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Dancing with Strangers: Imagining an originary moment for Australian studies of science, technology and society
In 1788 in what would in a few years would become Sydney, not too far from the site where in 2018 a large group of scholars will meet to critically discuss the roles of sciences and technologies in modern cultures and societies, a group of sailors and soldiers danced with the strangers who had been warily awaiting them when they arrived on shore. Science and technology had also arrived, albeit to an extent unheralded. Of course, the strangers who at first hesitantly welcomed the group they assumed were mere temporary visitors, had their own highly elaborated traditions of knowing and doing that could with careful translation also have been understood as sciences and technologies.
It is recorded in the colonial archive that as a start to that translation work, the two groups danced together. Each presumably also showed the other how to dance ‘properly’.
In this lecture Prof. Helen Verran takes this promising moment in which knowers in disparate traditions engaged each other with curiosity and respect, as occasion to articulate (another) originary moment in Australian Science and Technology Studies.
Helen Verran grew up in her grandmother's house playing in the creeks that ran into the lower reaches of Sydney's Middle Harbour. Along with biology lessons at a lesser girls high school, the Long Reef rock shelf played its part, and to the bemusement of her family she went away to study science at university. In the 1970s the sciences in Australia were not welcoming for women rearing young children, so like many before her she turned to school teaching. An unexpected opportunity to teach science education in Nigeria led to a career shift, and returning to Victoria in the 1980s Helen joined Deakin University Science Studies Unit. It was here that her long engagement with Indigenous Australian knowledge traditions began. Retiring from nearly 25 years of teaching in the History and Philosophy Department at University of Melbourne, she took up a part-time professorship at Charles Darwin University where her work with Aboriginal Australian knowledge practitioners continues.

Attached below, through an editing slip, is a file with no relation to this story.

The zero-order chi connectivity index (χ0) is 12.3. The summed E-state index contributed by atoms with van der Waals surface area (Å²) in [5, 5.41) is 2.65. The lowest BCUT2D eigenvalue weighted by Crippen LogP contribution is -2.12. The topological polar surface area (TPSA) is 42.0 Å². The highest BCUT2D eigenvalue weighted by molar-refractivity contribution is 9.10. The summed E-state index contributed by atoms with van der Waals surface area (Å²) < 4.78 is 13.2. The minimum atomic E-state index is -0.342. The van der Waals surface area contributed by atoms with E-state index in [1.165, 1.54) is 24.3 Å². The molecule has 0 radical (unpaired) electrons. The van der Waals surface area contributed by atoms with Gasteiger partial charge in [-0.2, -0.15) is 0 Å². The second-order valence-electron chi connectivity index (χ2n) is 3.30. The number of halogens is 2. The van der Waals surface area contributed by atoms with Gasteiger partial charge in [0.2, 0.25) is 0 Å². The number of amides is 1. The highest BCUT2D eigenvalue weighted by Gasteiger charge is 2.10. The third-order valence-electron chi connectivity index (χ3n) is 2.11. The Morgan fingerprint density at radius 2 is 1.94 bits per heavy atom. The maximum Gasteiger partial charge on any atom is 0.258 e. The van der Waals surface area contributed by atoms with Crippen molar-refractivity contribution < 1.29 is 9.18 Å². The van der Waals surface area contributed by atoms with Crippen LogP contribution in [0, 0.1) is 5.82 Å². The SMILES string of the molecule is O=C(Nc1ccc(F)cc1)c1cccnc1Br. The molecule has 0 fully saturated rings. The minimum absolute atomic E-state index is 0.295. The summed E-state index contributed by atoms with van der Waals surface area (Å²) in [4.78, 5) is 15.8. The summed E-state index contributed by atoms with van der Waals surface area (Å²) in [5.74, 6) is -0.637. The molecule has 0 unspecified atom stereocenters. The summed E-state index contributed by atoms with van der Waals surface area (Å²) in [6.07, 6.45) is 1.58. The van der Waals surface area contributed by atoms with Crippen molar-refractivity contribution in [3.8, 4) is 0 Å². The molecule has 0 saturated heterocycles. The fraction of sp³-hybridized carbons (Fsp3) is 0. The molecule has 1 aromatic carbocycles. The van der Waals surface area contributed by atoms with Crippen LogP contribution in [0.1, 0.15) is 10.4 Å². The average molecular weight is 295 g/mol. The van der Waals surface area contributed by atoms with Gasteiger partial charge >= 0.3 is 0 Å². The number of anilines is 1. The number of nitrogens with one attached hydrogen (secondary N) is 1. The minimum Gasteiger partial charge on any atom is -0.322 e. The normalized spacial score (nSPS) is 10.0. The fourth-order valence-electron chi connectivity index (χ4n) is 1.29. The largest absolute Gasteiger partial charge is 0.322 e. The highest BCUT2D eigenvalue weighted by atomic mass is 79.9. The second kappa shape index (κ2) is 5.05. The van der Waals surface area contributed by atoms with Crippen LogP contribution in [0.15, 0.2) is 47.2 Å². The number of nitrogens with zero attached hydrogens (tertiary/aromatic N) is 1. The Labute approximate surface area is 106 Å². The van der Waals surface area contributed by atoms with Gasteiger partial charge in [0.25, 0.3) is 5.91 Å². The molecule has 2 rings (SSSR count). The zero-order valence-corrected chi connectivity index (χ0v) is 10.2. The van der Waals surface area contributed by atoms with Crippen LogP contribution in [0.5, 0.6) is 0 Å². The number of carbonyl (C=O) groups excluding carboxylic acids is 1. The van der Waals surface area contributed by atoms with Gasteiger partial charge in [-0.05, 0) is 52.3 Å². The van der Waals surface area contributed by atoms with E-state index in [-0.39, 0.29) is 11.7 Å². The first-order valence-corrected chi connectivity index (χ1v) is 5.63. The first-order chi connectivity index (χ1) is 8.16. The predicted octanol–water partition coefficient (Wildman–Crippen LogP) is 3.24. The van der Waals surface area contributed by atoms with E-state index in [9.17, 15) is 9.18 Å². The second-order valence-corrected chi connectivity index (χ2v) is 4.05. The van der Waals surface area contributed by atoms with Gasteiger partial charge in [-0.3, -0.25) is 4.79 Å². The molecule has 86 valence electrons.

Image credit: William Bradley - Drawings from his journal `A Voyage to New South Wales', 1802+. Digital ID: a3461025h